Dealing with the realisation that this year’s plans are probably going to be cancelled.
We are wired for connection. Humans need social interaction. Special events we’ve come to take for granted have disappeared without notice. Many people are grieving the loss of special social engagements. You’re missing academic competitions, first formals, or proms. You’re missing kindergarten, high school or college graduations, and other social events.
The loss has you grieving because events you know as a right of passage stopped happening overnight. You don’t know how to take part or if there’s a good alternative.
At first, you denied the loss, clinging to hope the event will still happen. It is your right of passage, after all. Come what may, it’s your right to go to your first dance or walk across the stage to receive your diploma. But, as days turned into weeks, and as weeks may turn into months, sooner or later, the reality will hit that you cannot attend in person.
As the realization hits, you become angry. The hope that’s been building up over time for everything you’ve worked so hard to achieve is shattered. The climactic event you were looking forward to is gone. You may be asking, ‘Why me? What did I do to deserve this?’ You want someone to blame, but there’s no one. No one is at fault. No one took away the celebration you earned, but it is gone, nonetheless.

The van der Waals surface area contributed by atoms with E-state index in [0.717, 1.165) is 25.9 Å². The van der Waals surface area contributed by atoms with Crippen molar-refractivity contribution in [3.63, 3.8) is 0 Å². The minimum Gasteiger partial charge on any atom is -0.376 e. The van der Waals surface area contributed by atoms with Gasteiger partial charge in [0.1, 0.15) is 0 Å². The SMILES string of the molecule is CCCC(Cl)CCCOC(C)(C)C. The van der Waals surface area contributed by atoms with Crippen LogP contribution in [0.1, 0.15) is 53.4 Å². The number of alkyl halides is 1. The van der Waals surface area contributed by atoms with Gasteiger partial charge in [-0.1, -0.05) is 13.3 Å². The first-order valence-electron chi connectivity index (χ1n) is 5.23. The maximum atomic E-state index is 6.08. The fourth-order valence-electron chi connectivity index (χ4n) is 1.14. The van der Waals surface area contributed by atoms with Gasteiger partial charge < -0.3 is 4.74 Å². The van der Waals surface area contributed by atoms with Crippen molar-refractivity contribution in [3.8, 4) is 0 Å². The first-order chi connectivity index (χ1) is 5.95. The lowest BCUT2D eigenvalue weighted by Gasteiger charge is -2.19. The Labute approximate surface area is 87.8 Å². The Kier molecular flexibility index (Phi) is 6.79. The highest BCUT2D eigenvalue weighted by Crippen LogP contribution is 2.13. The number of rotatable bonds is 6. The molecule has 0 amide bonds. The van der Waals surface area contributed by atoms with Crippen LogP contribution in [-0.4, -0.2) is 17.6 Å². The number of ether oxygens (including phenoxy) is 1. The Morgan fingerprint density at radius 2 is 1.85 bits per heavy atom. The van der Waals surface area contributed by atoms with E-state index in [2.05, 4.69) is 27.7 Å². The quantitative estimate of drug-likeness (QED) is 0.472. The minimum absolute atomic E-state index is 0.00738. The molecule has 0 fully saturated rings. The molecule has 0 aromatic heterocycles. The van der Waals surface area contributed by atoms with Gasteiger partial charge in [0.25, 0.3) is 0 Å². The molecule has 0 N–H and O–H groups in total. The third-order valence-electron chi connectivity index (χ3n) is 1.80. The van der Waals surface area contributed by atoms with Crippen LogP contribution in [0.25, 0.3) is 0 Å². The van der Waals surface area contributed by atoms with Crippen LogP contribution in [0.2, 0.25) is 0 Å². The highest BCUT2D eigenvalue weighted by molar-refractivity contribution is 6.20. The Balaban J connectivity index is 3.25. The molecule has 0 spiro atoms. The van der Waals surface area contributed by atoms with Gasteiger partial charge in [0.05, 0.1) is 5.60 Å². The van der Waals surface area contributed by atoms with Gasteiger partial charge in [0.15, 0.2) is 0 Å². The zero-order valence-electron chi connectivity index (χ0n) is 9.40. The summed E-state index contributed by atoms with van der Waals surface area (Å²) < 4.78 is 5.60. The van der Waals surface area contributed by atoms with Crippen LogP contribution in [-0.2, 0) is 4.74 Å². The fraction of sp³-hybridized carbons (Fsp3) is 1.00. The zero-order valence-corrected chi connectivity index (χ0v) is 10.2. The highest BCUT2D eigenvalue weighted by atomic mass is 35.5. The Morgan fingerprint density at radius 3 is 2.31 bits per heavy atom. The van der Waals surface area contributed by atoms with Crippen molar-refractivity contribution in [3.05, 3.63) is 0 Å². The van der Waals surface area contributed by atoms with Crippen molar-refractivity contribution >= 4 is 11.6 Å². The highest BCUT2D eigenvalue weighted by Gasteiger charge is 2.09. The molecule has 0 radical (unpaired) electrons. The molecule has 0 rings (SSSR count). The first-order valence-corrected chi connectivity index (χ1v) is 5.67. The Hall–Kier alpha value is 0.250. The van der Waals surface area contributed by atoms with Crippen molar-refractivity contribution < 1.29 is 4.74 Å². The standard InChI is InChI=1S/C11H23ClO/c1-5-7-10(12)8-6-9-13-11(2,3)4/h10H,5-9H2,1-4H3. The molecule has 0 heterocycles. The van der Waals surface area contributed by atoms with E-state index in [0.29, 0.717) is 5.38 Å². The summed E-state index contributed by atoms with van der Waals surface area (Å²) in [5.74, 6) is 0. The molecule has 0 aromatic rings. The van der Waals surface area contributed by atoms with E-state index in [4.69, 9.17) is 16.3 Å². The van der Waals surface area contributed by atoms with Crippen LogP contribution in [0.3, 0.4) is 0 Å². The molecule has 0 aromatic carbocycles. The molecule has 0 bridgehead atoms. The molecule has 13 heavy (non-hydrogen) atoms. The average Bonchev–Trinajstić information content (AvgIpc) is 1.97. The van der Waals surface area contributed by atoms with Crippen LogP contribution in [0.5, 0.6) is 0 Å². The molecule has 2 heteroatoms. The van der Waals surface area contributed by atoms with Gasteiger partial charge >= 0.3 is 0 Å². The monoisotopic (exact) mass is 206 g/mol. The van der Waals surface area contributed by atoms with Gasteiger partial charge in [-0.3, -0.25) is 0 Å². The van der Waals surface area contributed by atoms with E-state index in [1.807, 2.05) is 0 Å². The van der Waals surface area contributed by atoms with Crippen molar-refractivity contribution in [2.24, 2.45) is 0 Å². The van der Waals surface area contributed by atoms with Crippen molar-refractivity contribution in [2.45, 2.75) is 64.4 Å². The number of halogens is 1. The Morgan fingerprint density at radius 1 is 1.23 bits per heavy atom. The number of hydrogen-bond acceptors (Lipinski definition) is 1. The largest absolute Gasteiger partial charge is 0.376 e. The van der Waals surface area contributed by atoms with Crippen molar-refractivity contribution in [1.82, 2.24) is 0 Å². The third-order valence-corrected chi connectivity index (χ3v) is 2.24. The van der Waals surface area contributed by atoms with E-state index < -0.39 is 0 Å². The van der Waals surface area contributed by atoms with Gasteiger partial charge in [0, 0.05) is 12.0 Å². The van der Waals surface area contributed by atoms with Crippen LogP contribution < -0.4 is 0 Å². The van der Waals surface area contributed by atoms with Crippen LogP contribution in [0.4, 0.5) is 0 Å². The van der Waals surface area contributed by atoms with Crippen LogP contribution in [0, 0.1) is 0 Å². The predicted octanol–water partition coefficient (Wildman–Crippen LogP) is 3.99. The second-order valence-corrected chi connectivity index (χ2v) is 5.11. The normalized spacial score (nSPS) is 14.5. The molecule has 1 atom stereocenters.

You bargain in your head a way to make things work out, but there’s no good solution, just a tolerable possibility. There will be an electronic version of graduation, but there’s no handing of the diploma or celebration dinner to commemorate the event. You’re not going to turn your tassel from one side to the other side of your graduation cap, and your diploma will arrive in the mail.
There’s no special, romantic dance with the love of your life (or even your current crush). You can’t even let loose with your besties as strobe lights blink across the dance floor.
Gone, too, are personal interactions to shop and run to the store to pick up a forgotten item. Needs are refocused and prioritized as unnecessary. You place an online order for things you used to hop in the car and quickly pick up forcing brick and mortar stores to temporarily close or shut down.
Depression sets in as you realize there’s no hope. What will you do? How will you cope? Is it even worth getting out of bed? Electronic events become normal and check the attendance box as having happened without any emotional connection or personal appearances. You’re frustrated and angry, full of mixed emotions, and realize there’s nothing you can do about it. The loss hurts, but it is what it is, and you mourn what was once understood to be a right of passage because it doesn’t exist anymore.
Slowly you come to accept situations as they are and grieve the possibilities of gathering together. Gone are the days of big assemblies mostly reserved for weddings and funerals. Balance is struck in a new normal that happens with the support of others going through the same thing. Your comfort comes from connecting with other people who also miss attending milestones, and, for the first time in days, you smile.
One day you will meet in person, but for now, you accept things as they are. You begin to receive a new life and this new normal.
Look forward to tomorrow and smile.